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Cuomo blames low voter turnout on dissatisfaction with Obama

Gov. Andrew M. Cuomo speaks as supporters gather

Gov. Andrew M. Cuomo speaks as supporters gather in Manhattan after the polls close on Election Day Tuesday, Nov. 4, 2014. Credit: Craig Ruttle

ALBANY -- Gov. Andrew M. Cuomo on Thursday blamed Democrats' poor turnout in New York elections and a steep drop in his vote count on dissatisfaction with the Obama administration, rather than Democrats' discontent with him.

"These things tend to move on large currents, and the current was a Republican tide, dissatisfaction with a Democratic administration in Washington, premised on economic anxiety," Cuomo said on "The Capitol Pressroom," a public radio program.

"And I don't think anything we were talking about had any relevance, frankly, that would change that one way or the other," he said.

Cuomo defeated Republican Rob Astorino on Tuesday, 54 percent to 41 percent, with Green Party candidate Howie Hawkins garnering 5 percent.

The percentages hid a significant slide in Cuomo's support. This year, he received 1.94 million votes -- a one-third decline from his 2.91 million in 2010. Cuomo's 2014 vote total was the lowest for a gubernatorial winner since Franklin D. Roosevelt's in 1930.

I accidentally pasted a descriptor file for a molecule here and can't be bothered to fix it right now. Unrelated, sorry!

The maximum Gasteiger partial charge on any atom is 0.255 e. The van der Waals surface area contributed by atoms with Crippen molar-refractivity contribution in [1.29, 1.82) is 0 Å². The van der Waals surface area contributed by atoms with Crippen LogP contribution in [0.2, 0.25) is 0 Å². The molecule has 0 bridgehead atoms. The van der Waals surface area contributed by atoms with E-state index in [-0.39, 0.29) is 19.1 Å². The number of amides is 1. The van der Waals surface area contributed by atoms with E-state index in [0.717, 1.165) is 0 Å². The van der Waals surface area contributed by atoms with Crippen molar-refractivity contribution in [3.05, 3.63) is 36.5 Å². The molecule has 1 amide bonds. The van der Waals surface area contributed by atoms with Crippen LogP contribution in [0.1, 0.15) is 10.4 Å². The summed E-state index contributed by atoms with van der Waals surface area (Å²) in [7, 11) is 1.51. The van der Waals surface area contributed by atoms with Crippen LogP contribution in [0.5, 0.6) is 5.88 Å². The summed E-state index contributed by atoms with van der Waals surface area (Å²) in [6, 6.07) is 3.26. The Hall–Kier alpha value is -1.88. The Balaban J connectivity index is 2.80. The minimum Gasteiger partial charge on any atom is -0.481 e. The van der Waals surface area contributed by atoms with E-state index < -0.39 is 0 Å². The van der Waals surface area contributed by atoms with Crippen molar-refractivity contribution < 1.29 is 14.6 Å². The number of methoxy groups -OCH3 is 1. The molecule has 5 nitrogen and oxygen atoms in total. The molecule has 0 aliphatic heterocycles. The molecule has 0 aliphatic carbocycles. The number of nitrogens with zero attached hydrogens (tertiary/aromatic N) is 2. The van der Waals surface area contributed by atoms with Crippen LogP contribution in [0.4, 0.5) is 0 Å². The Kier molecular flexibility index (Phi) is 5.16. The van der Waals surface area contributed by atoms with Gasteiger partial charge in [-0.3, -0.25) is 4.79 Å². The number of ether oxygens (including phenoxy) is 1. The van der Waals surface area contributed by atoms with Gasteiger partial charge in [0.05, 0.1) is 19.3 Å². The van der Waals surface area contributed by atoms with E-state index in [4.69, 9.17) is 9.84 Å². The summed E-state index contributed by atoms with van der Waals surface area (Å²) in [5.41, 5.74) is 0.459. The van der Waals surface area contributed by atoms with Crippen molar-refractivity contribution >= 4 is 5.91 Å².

While Cuomo's vote totals dropped, Republican gubernatorial candidates this year and in 2010 (another huge Republican year nationally) received almost the same number of votes: about 1.5 million.

About 3.7 million (33 percent) of New York's registered voters went to the polls, the fewest in modern history.

Despite Cuomo's assigning blame on Washington Thursday, some Democrats had talked for more than a month about an "enthusiasm gap" about the governor's re-election campaign. They said Cuomo had "not worked his base," as he tried to govern from the middle, enacting business tax cuts that Republicans favor.

Cuomo also did very little traditional "retail" politicking, such as campaign and meet-and-greet voter events.

In polls, Cuomo's job approval rating hit an all-time low shortly before the election.

But Thursday, he brushed aside reports of rank-and-file Democrats' disaffection. He also said turnout might have been suppressed because few saw Astorino as a threat to win.

"I'm surprised my family came out to vote for me," Cuomo joked.

In the election aftermath, the Working Families Party bitterly blamed Cuomo for Republicans winning a majority in the State Senate and taking three Democratic congressional seats in New York.

The labor-backed WFP, which endorsed Cuomo in May in exchange for a promise to help Senate Democrats, said the governor instead focused on his own re-election while "Democrats in the legislature and in Congress withered on the vine."

Cuomo tried to deflect the criticism, saying voters aren't often inspired to turn out for down-ballot contests.

"Well, 'Come out for the State Senate' was about our best argument," Cuomo said. "You know what? State Senate, it's hard to motivate people about a State Senate."

Cuomo said he should get credit for outperforming others nationally. He noted that Democrats lost in traditionally blue states such as Massachusetts, Maryland and Illinois. "My margin of victory was like the second-highest in the country" among governors, he said.

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